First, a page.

• Access to both general and special education services. Many parents fear that if they agree to special education, their child is going to put in a classroom with only other disabled children. For the most part, this is not true. Both federal and state law require that a child be in the “least restrictive environment.” This means they have to offer the child an opportunity to interact with non-disabled peers and use special education services only when needed. If your child has social difficulties, then he/she might receive counseling or attend a social skills group, but will not be put in a special education classroom for reading or math.


  • Negative self-image. Special education highlights how a child is different, which can lead low self-esteem and a negative self-image. Children may interpret the fact that they require special assistance as meaning that they are stupid or inferior. Especially in the teen years, children may feel that they don’t “belong” or that no one understands them.

  • The frequency and intensity of services your child receives may seem inadequate. Due to the fact that school’s primary focus is academics, ancillary services such as speech therapy, occupational therapy, or counseling will likely occur on a more infrequent basis than they would with a private therapist or private school that specializes in ADHD or ASD. For example, the child may receive speech therapy for 30 minutes twice a month in school, but would receive 60 minute sessions weekly with a private clinician.

  • You do not get to choose what particular services your child receives. Let’s say you want your 4 year-old son to specifically receive Applied Behavioral Analysis (ABA) therapy for behavioral issues and meltdowns. While your school might offer behavioral interventions, they are not obligated to have an ABA or other specific type of therapist available.

Private School (non-specialized)

Many parents who have had to fight for services for their child in public schools or who have become frustrated because they feel as though their child is being taught to take standardized tests instead of learning actual material, turn to private schools. One of the main reasons parents decide to place their child in private school is because of dissatisfaction with public schools and safety concerns.


  • Smaller teacher: student ratio. The National Center for Education Statistics (NCES) shows that the average teacher to student ratio is almost half that of public schools, with one teacher for every 12 students.

  • More stimulating academic atmosphere. Because private schools tend to be more selective in who they accept as students, the instructional level tends to be higher. In public school, you have students with a greater range of abilities, requiring the teacher to provide instruction that meets the need of most of the students. For students who are above average or have a particular interest, public school classrooms can be boring and lack challenge.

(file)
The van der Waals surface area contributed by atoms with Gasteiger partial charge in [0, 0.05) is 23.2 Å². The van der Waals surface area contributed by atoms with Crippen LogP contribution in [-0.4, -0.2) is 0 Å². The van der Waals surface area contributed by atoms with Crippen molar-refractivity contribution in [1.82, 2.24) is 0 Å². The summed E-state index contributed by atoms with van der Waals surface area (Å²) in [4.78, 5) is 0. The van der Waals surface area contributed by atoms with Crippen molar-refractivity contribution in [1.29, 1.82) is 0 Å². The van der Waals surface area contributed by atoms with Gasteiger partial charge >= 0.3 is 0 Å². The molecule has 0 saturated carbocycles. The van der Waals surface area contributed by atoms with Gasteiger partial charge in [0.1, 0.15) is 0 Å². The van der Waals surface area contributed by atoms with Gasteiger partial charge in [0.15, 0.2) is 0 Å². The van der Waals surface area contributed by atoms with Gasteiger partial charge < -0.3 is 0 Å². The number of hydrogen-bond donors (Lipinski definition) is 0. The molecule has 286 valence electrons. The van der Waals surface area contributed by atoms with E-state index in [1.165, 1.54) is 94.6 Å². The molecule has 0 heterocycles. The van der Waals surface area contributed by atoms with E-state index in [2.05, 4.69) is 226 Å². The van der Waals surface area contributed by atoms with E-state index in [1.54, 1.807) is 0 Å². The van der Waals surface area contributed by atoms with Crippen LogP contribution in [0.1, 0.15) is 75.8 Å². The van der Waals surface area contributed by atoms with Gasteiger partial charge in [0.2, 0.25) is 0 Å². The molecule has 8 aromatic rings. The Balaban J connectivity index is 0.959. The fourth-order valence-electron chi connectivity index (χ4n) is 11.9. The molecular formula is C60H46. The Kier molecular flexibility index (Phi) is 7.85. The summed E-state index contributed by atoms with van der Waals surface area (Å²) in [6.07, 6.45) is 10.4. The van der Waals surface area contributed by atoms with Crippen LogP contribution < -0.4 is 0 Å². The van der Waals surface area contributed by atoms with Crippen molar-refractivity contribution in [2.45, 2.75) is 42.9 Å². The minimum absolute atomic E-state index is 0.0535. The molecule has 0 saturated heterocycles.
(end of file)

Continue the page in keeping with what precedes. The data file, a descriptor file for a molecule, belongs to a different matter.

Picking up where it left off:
• Schools are not obligated to accept all students. Private schools are not obligated to provide services to children who do not meet their criteria. Although you may want your child to attend a particular school and be willing to pay, there is no guarantee that he/she will be accepted.

  • Limited or no special education services. Because private schools do not receive federal funds, they are not required to provide special education services and rarely do. Notice I said rarely, not never. If your child attended public school and the district agreed to placement of your child in private school, the district would then have to provide special education services.

  • No set criteria regarding teacher’s credentials. The qualifications necessary for teaching in a private school are determined by the school’s board of directors. This means that teachers may not be certified. This doesn’t necessarily mean that public school teachers are better, as some subjects in a private school could be taught by an expert in a field or someone who has worked in the industry. For example, I know of one school that has a former music recording artist who teaches music in the school.

  • Reduced diversity. One of my daughter’s friends, who has attended private school for the past 10 years and will be switching to public school next year, recently captured a concern about diversity in private schools, “I'm so excited to be going to public high school next year! All I’ve ever known is upper middle-class, white, Christian kids.” According to the Southern Education Foundation, in 2012 43% of private schools were “all white” (school where over 90% of students were white) versus 27% in public schools. This difference is even more pronounced in the south, where more students attend private schools. Learning to interact with people who do not look, sound, or worship as you do is critical for students who will enter a workforce that will contain persons of all races, cultures, languages and faiths.

Specialized Private School